The child was administered intravenous heparin bolus therapy, along with other medications. After 7 days heparin was omitted and oral warfarin substituted. The child's general condition stabilised with these measures. MRI scan of head done 1 month after admission showed old infarcts in the area of the caudate nuclei, putamen [Figure:1]& [Figure:2], brain stem and cerebellum [Figure:2] On anticoagulation therapy, serial 2-D Echo showed disappearance of the clots and at discharge 1.5 months after admission, only a single clot (2.1 cm) remained. But the left ventricular ejection fraction had further deteriorated to 15%. Cardiac catheterisation and endomyocardial biopsy were not considered safe procedures at this point of time. Mild residual right spastic hemiparesis with ipsilateral upper motor neurone facial paresis remained as sequelae of the embolic phenomena. Digoxin, furosemide, captopril and warfarin were continued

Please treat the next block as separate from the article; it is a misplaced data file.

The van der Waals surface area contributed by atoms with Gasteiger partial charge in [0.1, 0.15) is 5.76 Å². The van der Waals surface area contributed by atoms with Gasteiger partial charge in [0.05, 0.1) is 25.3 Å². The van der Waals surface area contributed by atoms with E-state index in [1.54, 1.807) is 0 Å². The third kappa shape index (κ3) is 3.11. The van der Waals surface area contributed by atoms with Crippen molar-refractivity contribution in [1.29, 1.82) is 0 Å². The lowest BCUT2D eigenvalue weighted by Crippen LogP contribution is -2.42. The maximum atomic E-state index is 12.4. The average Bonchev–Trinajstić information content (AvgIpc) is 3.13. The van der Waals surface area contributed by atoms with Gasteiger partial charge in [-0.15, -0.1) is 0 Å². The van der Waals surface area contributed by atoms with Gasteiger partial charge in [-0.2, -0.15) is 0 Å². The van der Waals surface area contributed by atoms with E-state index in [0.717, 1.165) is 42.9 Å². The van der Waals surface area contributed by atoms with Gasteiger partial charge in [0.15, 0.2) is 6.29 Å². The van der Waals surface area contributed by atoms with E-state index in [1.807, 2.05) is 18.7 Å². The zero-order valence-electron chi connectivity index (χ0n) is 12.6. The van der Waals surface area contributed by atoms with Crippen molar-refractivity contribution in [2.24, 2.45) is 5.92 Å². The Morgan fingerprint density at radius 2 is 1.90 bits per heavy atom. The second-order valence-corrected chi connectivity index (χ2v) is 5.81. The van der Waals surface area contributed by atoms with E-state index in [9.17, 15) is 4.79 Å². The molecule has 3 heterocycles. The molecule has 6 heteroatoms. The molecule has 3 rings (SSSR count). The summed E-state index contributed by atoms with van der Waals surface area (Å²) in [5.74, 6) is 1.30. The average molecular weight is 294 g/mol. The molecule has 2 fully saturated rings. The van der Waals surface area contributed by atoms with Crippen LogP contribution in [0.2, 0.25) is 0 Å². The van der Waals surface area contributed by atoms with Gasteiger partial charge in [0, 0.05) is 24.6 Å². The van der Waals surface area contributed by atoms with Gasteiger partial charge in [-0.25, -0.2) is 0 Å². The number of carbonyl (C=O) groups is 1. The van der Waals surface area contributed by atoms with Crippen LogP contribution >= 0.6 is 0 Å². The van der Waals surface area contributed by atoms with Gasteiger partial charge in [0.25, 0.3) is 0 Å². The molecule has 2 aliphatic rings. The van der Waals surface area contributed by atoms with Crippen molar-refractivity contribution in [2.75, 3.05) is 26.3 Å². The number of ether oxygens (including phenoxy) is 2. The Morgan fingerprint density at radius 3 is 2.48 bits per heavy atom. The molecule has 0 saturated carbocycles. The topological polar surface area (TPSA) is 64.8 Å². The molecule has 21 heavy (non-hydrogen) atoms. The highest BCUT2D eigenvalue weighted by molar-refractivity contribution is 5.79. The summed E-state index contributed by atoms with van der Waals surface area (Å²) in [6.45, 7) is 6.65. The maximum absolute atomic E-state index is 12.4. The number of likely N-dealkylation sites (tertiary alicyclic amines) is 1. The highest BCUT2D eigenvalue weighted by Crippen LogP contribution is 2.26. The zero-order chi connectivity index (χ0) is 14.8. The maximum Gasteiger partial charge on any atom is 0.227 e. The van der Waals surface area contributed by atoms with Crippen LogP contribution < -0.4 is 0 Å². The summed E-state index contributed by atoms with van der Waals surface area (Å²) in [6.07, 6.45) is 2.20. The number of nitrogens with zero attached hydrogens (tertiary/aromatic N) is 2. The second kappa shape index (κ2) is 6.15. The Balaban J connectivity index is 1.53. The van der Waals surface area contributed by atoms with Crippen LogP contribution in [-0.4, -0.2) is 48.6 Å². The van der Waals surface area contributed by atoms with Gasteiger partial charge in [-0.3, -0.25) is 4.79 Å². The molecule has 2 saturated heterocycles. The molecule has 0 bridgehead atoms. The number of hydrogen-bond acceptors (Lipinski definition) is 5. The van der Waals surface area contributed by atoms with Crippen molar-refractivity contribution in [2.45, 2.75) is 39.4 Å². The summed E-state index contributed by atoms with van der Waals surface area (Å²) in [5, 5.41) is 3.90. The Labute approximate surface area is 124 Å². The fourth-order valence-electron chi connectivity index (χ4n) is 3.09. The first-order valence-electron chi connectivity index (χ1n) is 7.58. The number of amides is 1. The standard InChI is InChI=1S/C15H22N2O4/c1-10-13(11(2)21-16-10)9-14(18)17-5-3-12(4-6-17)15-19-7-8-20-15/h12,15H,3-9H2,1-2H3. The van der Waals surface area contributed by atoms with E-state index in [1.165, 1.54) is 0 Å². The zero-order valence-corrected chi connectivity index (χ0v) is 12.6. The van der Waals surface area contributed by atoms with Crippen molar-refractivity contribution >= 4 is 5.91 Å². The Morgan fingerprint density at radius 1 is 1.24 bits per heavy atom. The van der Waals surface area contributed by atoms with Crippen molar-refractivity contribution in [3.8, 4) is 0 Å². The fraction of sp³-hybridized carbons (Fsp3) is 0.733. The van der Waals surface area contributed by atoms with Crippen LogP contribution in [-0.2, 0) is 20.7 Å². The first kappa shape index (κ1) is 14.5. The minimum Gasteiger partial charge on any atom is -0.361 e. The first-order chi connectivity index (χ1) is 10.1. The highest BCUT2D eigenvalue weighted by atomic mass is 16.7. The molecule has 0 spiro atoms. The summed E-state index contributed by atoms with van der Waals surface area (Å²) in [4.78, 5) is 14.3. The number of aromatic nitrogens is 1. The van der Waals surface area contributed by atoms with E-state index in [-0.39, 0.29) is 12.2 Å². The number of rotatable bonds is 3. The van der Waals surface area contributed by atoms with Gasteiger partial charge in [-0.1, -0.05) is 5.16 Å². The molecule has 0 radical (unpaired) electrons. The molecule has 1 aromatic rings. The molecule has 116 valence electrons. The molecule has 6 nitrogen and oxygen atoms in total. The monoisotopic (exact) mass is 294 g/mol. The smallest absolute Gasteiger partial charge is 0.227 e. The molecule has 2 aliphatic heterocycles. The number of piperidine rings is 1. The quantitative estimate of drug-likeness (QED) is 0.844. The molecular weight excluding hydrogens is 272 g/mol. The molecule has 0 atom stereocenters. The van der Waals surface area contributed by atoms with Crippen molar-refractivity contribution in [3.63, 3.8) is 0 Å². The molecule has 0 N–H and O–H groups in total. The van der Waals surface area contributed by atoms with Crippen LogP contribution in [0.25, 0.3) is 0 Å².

One month later the child was readmitted with worsening of the cardiac failure (left ventricular ejection fraction 10%) without any new neurological findings or Weeding from any site. On 2DEcho, a suggestion of a clot 1 em in size was seen in the left ventricle. A dopamine drip was started but within 20 hours the child died. Post-mortem examination was refused by the parents.


  ::   DiscussionTop


Identifying the aetiology, duration of pre-symptomatic phase, and managing patients with IDC is a difficult clinical problem[4] Conventional treatment is restricted to the relief of symptoms of cardiac failure with diuretics, captopril, digoxin and the prevention of thromboembolic complications with warfarin[1].